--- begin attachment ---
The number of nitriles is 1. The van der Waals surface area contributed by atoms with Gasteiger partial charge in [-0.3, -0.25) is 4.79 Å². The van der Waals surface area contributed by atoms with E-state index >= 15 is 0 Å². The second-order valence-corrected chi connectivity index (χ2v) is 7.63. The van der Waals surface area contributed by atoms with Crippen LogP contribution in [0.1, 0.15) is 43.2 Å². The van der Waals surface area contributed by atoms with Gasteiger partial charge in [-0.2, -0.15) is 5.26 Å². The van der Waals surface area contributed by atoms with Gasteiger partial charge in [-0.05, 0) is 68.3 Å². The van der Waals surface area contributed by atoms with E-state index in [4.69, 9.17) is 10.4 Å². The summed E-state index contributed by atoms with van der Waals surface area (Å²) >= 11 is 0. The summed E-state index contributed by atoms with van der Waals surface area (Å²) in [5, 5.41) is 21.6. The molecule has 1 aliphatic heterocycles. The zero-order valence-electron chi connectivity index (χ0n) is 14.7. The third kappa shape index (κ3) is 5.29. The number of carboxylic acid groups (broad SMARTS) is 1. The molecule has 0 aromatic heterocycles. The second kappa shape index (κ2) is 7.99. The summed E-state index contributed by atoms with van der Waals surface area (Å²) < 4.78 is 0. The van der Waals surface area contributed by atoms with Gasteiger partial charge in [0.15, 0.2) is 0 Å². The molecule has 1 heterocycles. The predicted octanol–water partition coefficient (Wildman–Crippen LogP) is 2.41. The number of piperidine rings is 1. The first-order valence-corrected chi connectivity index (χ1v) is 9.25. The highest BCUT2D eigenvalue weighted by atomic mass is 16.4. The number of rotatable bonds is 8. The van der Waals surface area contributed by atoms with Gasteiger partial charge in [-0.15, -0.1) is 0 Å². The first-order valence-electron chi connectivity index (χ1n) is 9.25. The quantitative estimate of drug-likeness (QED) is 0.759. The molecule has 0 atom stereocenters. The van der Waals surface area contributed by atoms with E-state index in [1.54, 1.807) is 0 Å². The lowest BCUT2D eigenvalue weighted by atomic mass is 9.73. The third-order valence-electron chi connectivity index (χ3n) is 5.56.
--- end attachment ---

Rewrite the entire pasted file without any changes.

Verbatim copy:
The number of nitriles is 1. The van der Waals surface area contributed by atoms with Gasteiger partial charge in [-0.3, -0.25) is 4.79 Å². The van der Waals surface area contributed by atoms with E-state index >= 15 is 0 Å². The second-order valence-corrected chi connectivity index (χ2v) is 7.63. The van der Waals surface area contributed by atoms with Crippen LogP contribution in [0.1, 0.15) is 43.2 Å². The van der Waals surface area contributed by atoms with Gasteiger partial charge in [-0.2, -0.15) is 5.26 Å². The van der Waals surface area contributed by atoms with Gasteiger partial charge in [-0.05, 0) is 68.3 Å². The van der Waals surface area contributed by atoms with E-state index in [4.69, 9.17) is 10.4 Å². The summed E-state index contributed by atoms with van der Waals surface area (Å²) >= 11 is 0. The summed E-state index contributed by atoms with van der Waals surface area (Å²) in [5, 5.41) is 21.6. The molecule has 1 aliphatic heterocycles. The zero-order valence-electron chi connectivity index (χ0n) is 14.7. The third kappa shape index (κ3) is 5.29. The number of carboxylic acid groups (broad SMARTS) is 1. The molecule has 0 aromatic heterocycles. The second kappa shape index (κ2) is 7.99. The summed E-state index contributed by atoms with van der Waals surface area (Å²) < 4.78 is 0. The van der Waals surface area contributed by atoms with Gasteiger partial charge in [0.15, 0.2) is 0 Å². The molecule has 1 heterocycles. The predicted octanol–water partition coefficient (Wildman–Crippen LogP) is 2.41. The number of piperidine rings is 1. The first-order valence-corrected chi connectivity index (χ1v) is 9.25. The highest BCUT2D eigenvalue weighted by atomic mass is 16.4. The number of rotatable bonds is 8. The van der Waals surface area contributed by atoms with Gasteiger partial charge in [-0.15, -0.1) is 0 Å². The first-order valence-electron chi connectivity index (χ1n) is 9.25. The quantitative estimate of drug-likeness (QED) is 0.759. The molecule has 0 atom stereocenters. The van der Waals surface area contributed by atoms with E-state index in [1.54, 1.807) is 0 Å². The lowest BCUT2D eigenvalue weighted by atomic mass is 9.73. The third-order valence-electron chi connectivity index (χ3n) is 5.56.